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Coziness is Trending for 2017 (We Need it)

Hygge is the Danish concept that just might take the place of your Marie Kondo book

12.27.16
hygge-man-repeller-feature

Hygge, which we will learn how to pronounce in just a minute, may be bigger than Marie Kondo-ing come 2017. It was shortlisted to be the 2016 Oxford Dictionary Word of the Year (“post-truth” won); both TIME and The New York Times have examined its rise (The New York Times suggested it may soon reach Kondo-esque status; TIME sort of explains “post-truth” as the reason we all seem to be craving Hygge). As of publish, the Instagram hashtag #hygge has over 1.6 million Pinterest-perfect posts to scroll through.

The TIME article offers a few different pronunciations for Hygge: “hyue-gar,” “hoog-jar” and “hoo-gah” (the most common), explaining that the word “broadly means an approach to living that embraces positivity and enjoyment of everyday experiences, said to be core concepts of attitudes to life in the Nordic region.”

Here’s a man sitting in front of a fireplace who can help you pronounce it.

So what is it?

Applicable as a noun, verb or adjective, Hygge is hard to describe, apparently. It’s the Danish word for “cozy,” per The New York Times“Cuddling, brushing your teeth while your partner brushes his or her teeth and stands next to you, being naked, vintage textiles, pendant lights, circular tables, burned spatulas, old shoes, honking geese and line-dried laundry” all count according to Ms. Brits, author of The Book of Hygge.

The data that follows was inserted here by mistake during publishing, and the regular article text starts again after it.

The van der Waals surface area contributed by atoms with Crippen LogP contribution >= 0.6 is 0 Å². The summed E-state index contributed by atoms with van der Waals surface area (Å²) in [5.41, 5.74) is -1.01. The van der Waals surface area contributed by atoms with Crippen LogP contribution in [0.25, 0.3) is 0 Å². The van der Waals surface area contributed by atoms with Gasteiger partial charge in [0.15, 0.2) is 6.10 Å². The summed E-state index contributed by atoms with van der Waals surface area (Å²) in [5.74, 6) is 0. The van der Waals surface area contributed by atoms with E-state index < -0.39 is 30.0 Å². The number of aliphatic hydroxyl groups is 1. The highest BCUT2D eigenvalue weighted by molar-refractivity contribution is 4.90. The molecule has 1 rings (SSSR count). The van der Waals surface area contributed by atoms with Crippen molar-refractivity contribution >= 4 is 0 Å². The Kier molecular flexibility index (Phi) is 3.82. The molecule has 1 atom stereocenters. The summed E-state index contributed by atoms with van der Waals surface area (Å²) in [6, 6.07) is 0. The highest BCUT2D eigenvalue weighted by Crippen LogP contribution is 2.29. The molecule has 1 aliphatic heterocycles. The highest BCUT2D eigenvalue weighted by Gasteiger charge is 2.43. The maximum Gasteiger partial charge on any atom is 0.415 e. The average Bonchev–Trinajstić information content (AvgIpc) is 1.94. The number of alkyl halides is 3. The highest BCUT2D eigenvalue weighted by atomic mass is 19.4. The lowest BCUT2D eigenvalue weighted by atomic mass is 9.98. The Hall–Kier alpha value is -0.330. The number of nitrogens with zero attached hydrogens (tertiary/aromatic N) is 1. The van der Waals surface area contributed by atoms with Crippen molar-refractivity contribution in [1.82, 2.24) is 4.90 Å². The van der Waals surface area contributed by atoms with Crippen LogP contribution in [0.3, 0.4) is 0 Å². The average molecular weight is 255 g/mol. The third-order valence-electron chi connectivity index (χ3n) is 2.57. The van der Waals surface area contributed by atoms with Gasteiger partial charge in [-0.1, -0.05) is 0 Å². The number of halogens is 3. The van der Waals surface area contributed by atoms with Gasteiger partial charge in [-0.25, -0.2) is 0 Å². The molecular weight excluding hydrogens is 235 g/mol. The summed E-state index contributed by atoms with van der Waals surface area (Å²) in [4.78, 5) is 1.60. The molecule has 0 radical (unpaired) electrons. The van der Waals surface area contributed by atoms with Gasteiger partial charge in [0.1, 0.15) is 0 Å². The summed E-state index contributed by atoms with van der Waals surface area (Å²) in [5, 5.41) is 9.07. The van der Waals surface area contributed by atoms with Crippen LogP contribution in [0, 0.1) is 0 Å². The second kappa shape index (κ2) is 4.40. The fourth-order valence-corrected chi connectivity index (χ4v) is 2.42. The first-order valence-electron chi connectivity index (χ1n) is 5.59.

“Hygge has been around for centuries,” Meik Wiking, author of The Little Book of Hygge, told Time. It’s “a central part of Danish culture and DNA. For us, it’s not a lifestyle move, it’s simply a way of living and how we do things.”

My favorite definition of Hygge comes from Helen Russell, a woman who moved from the U.K. to Denmark, and who authored The Year of Living Danishly. She describes it as “complete absence of anything annoying or emotionally overwhelming,” with “a focus on togetherness and prioritizing the people in your life.”

Signe Johansen, author of How to Hygge: The Secrets of Nordic Living, told TIME that it has become commercial, having “deviated somewhat from the word’s original focus on simplicity and positive daily experiences.”

If it’s about that which elicits joy, then maybe it doesn’t even have to kick Marie Kondo out. Maybe the two can live in bookshelf harmony next to a candle and a cup of tea. Any excuse to hang out with loved ones and brush your teeth while naked (not mutually exclusive depending on who your friends are!) sounds good to me.

Check out Aurora James’ cool apartment for cozy interior decorating inspiration. 

Photo via iStock. 

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  • Holly Laine Mascaro

    Saw this in the NYTimes today! Thought it was interesting – and definitely appealing. Feel like I’m always searching for this but never had a word for it!

  • aninalu

    Honestly, hygge is not a lifestyle or a philosophy, it’s just catch-all term, mostly referring to coziness (candles and family and stuff) but also other care-free activities, like drinking beer with your friends or having casual sex. But it doesn’t really mean much, there not much essence to the term. It’s not some sort of superhuman tranquil state of mind that you are missing out off. Sometime “hygge” can even be a bit oppressive.

    • Kate Barnett